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Touch Me Not

by LP Steinbeck 11 months ago in friendship
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Touch is good, and it isn't

Touch is an integral part of many people's lives.

What does the touch look like in your life? Yesterday, I put my hand on my friend’s shoulder during a live presentation we were watching, and they looked at my hand instead of looking at my face. The question here was ‘Why are you touching me?’, rather than, ‘Yes, what is it?’, and that stayed with me. I thought I was getting their attention to have them look in my face so I could quietly let them know I would be going to the restroom. I asked them about the touch later, and I found out it was inappropriate, and unappreciated. I have known them for over three years, known them well, and this situation yesterday is a powerful reminder to me that for some people, being touched instinctively raises suspicions and causes their guard to go up. I am supposed to know this, and act accordingly, my friend’s history prior to our meeting is irrelevant. It is uniquely compounded with difficulty because I am touch-starved. It was ingrained in me from a young age that touch is vital and desired, and that “good touches are always appreciated.” That is a direct quote from my mother, circa 1975.

Now, here we are, and the closest person to me in life would most likely prefer that there is no physical contact. It hurts, it hurts so much, though I try to convince myself it’s not personal. My friend does hug me, even occasionally is the one that suggests it. But, more often that not, it’s clear I want a hug, or I give one. A hug barrier came down around four to five months ago, and I wonder now how many of our hugs were one-sided, or could possibly have been detrimental to them?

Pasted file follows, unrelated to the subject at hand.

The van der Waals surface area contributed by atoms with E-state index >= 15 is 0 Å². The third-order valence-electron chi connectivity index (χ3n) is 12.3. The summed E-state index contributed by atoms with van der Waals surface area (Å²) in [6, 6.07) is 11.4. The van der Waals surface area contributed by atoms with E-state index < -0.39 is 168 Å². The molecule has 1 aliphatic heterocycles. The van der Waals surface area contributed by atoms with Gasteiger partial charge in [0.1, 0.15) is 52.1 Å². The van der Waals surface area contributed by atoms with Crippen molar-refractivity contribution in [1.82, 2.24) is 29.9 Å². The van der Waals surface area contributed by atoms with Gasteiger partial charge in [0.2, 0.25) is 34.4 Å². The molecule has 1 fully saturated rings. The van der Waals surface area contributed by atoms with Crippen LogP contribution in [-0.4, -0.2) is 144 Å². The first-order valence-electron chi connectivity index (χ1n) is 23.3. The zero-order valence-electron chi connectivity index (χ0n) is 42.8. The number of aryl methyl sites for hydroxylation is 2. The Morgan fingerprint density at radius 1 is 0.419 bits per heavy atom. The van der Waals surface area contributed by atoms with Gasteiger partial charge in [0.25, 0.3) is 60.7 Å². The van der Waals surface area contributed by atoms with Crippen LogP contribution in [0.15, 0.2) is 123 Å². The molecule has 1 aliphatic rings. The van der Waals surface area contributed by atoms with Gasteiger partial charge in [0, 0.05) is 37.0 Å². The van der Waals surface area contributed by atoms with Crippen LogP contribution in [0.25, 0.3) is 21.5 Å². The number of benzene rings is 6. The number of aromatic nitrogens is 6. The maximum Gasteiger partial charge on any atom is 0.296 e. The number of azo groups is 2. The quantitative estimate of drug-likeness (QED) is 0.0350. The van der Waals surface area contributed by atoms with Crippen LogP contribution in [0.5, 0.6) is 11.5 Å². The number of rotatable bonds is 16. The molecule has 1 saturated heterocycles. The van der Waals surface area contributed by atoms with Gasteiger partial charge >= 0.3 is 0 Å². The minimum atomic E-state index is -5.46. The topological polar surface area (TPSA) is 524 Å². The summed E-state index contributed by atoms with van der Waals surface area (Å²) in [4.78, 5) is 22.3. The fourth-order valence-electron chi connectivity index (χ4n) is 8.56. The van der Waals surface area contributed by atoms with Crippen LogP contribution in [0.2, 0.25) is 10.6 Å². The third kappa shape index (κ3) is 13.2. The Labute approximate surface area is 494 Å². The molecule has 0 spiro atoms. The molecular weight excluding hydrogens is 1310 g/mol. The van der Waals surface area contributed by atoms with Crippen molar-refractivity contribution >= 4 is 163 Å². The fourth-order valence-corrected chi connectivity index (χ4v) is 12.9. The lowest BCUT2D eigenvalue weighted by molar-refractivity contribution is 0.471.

My over analytical mind replays that moment. I do not want to be responsible for hurting anyone, especially not someone for which I care deeply, a person I love. We think with our hearts so often, and my heart has ardently believed loving caress was healing, but my brain and my logic now says in this circumstance, distance may be indicative of the depth of my love. It says to wait for touch to be initiated or necessary. My brain tells my heart it can survive change. My brain plays a montage of the loving kindnesses of my friend that all say, ‘I love you’, and reminds me of when I was frustrated with others that violated MY boundaries because they tried to tell me what I should or shouldn’t feel or say. My brain reminds me that I can know without knowing by equating similar, if not the same, circumstances. Empathy is achievable when sincerely pursued.

You may be asking, ‘What about the person that feels they require physical connection? Can they be healthy and happy?’

To be quite honest, I still contend that people need touch, and for an individual that has not experienced psychological or physical traumas, it is positive, and well received. The harsh reality is that we don’t live in a perfect world. The same as a person developing allergy to what is fairly innocuous to most, uninvited physical contact could be an intolerance that becomes abhorrent.

Those of us with an inclination to reach out can accept other methods to express feelings and positive thoughts with one another, and if we don’t know those ways, we can learn them. Consideration is not expiation for those sins of others, but the concept of ‘less is more’ is an adept statement. Exhibiting we are here and ready to love them for who they are, on terms within their comfort, provides peace of mind both for myself and those wearing an invisible sign that reads, ‘Touch Me Not’.

Thank you:

Photo by Alexis Fauvet on Unsplash


About the author

LP Steinbeck

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